28 June 2022
The United Kingdom (UK) - Singapore Digital Economy Agreement (“UKSDEA”) has entered into force on 14 June 2022. The commencement of the UKSDEA was jointly announced by the Ministry of Trade and Industry (“MTI”), Ministry of Communications and Information (MCI) and Info-communications Media Development Authority (IMDA) on 14 June 2022.
The UKSDEA’s entry into force reflects Singapore and the UK’s strong commitment towards enabling new growth opportunities for Singapore businesses in the digital economy. Benefits to businesses include end-to-end digital trade such as safe and secure e-payments and paperless trading, as well as seamless and trusted data flows, which encourage participation in the digital economy. Consumers will enjoy greater online consumer protection, as well as safe and secure cross-border payments.
Highlights of the modules within the UKSDEA include (i) advancing end-to-end digital trade, (ii) enabling trusted data flows, and (iii) facilitating trust in digital systems and participation in the digital economy.
Singapore and the UK also signed three Memoranda of Understanding (“MOUs”) (covering Digital Trade Facilitation, Digital Identities and Cyber Security) and exchanged two side-letters (covering FinTech and Customs Cooperation).
Advancing end-to-end digital trade
Singapore and UK will promote transparent and facilitative rules, such as by encouraging open Application Programming Interfaces (“APIs”), to support the development of safe and secure cross border e-payments. Further, the countries will support digitalisation and the seamless exchange of key commercial documents by accepting electronic versions of trade administration documents, and also seek to facilitate cross-border digitalisation of supply chains.
Enabling trusted data flows
Businesses operating in Singapore and the UK will be allowed to transfer information, including information generated or held by financial institutions, more seamlessly across borders. Both countries will put in place disciplines against requirements for data and allow businesses to choose where their data is stored. Given the importance of submarine cable systems and associated facilities, Singapore and the UK will ensure access and minimise risks to these systems and facilities to promote national, regional and global telecommunications connectivity. To encourage innovation, government information that has been made publicly available will be in a machine readable and open format, with easy to use and freely available APIs.
Facilitating trust in digital systems and participation in the digital economy
To ensure companies using cryptography and software developers can trust the market they are operating in, neither country will require the transfer of, or access to, private keys and related technologies or source code as a condition of market access. Both countries will adopt or maintain laws and regulations that guard against fraudulent, misleading, or deceptive conduct, cooperate in promoting jobs and growth for small and medium enterprises (“SMEs”), and remove barriers for participation in the digital economy.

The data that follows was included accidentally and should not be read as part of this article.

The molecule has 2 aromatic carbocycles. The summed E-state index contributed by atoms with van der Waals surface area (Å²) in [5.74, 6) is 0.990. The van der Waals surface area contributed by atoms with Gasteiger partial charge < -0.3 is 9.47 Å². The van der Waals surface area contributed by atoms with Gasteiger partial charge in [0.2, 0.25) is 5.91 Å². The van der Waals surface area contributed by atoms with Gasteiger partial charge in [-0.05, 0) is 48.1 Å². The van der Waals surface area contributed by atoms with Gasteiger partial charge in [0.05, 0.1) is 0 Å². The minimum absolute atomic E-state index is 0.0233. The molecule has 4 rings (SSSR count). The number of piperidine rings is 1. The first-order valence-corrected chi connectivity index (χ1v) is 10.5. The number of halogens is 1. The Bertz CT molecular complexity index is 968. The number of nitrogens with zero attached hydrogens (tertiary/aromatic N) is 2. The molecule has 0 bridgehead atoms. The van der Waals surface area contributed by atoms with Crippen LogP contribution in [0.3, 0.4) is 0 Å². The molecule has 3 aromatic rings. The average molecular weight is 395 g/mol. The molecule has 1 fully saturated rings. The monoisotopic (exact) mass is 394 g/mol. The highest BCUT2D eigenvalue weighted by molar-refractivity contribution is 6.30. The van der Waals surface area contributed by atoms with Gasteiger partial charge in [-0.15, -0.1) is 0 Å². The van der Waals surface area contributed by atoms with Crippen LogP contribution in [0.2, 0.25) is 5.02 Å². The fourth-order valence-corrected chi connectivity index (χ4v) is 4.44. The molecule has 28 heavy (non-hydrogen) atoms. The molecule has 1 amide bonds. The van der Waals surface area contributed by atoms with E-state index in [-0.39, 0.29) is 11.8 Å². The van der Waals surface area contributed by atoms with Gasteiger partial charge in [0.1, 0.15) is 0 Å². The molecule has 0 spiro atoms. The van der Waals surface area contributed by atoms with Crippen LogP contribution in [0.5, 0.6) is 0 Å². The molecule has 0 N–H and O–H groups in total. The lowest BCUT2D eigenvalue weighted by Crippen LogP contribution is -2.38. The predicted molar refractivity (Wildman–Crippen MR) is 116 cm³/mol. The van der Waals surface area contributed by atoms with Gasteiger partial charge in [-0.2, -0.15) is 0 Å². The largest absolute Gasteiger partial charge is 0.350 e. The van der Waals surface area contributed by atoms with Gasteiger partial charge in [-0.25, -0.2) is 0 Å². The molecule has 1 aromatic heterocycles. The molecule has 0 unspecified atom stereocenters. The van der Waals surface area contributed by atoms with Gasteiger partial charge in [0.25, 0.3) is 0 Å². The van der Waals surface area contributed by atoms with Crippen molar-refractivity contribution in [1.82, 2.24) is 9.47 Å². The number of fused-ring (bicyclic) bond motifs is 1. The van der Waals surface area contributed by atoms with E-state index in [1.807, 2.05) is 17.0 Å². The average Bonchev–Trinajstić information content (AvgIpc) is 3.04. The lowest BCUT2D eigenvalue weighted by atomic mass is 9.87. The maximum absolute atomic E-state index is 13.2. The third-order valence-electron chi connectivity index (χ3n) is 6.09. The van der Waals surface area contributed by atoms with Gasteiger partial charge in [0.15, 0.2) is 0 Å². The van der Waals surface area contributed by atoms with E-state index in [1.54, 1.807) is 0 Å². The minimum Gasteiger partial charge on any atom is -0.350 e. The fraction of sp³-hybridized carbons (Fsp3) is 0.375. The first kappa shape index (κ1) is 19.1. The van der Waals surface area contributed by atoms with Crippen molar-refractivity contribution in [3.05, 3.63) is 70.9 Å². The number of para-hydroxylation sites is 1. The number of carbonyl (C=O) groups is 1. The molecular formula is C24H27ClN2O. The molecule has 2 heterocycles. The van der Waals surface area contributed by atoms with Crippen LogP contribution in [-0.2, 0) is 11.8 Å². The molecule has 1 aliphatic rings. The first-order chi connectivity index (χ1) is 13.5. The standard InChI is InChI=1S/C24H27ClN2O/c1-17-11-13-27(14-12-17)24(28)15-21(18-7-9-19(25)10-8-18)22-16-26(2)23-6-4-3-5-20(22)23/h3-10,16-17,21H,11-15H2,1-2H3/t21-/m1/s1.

Accompanying MOUs and side-letters
The Digital Trade Facilitation MOU will facilitate the sharing of knowledge and implementation of pilot projects between the UK and Singapore on areas such as electronic trade documents and electronic invoicing. Benefits include reduced cost for businesses driving competitive pricing for consumers, a reduction in the carbon footprint or trade, and improving accessibility by SMEs to engage in cross-border trade. The sharing of best practices under the MOU will also influence the creation of secure global supply chains and interoperable digital ecosystems.
The Digital Identities Cooperation MOU promotes greater cooperation between the UK and Singapore in the field of digital identity to develop mutual recognition and interoperability between the respective digital identify regimes. The MOU lays the foundation for a roadmap towards mutual recognition of digital identities between the UK and Singapore, based on the principle of mutual interest and benefit.
The Cyber Security MOU acknowledges the shared vision between the UK and Singapore in maintaining the economic and social benefits of an open, peaceful and secure cyberspace. The MOU will build on strong existing cyber cooperation between the UK and Singapore in seeking opportunities for collaboration in areas such as the Internet of Things security, promoting cyber resilience and capacity building.
The side-letter on FinTech cooperation establishes a roadmap for HM Treasury and the Monetary Authority of Singapore to revitalise the UK-Singapore FinTech Bridge that was established in 2016.
The side-letter on customs cooperation will formalise the formation of a Working Group between Singapore Customs and HM Revenue & Customs to discuss and consider areas of mutual interest on customs and the digital economy, including, but not limited to, single window interoperability and supply chain digitisation between Singapore and the UK.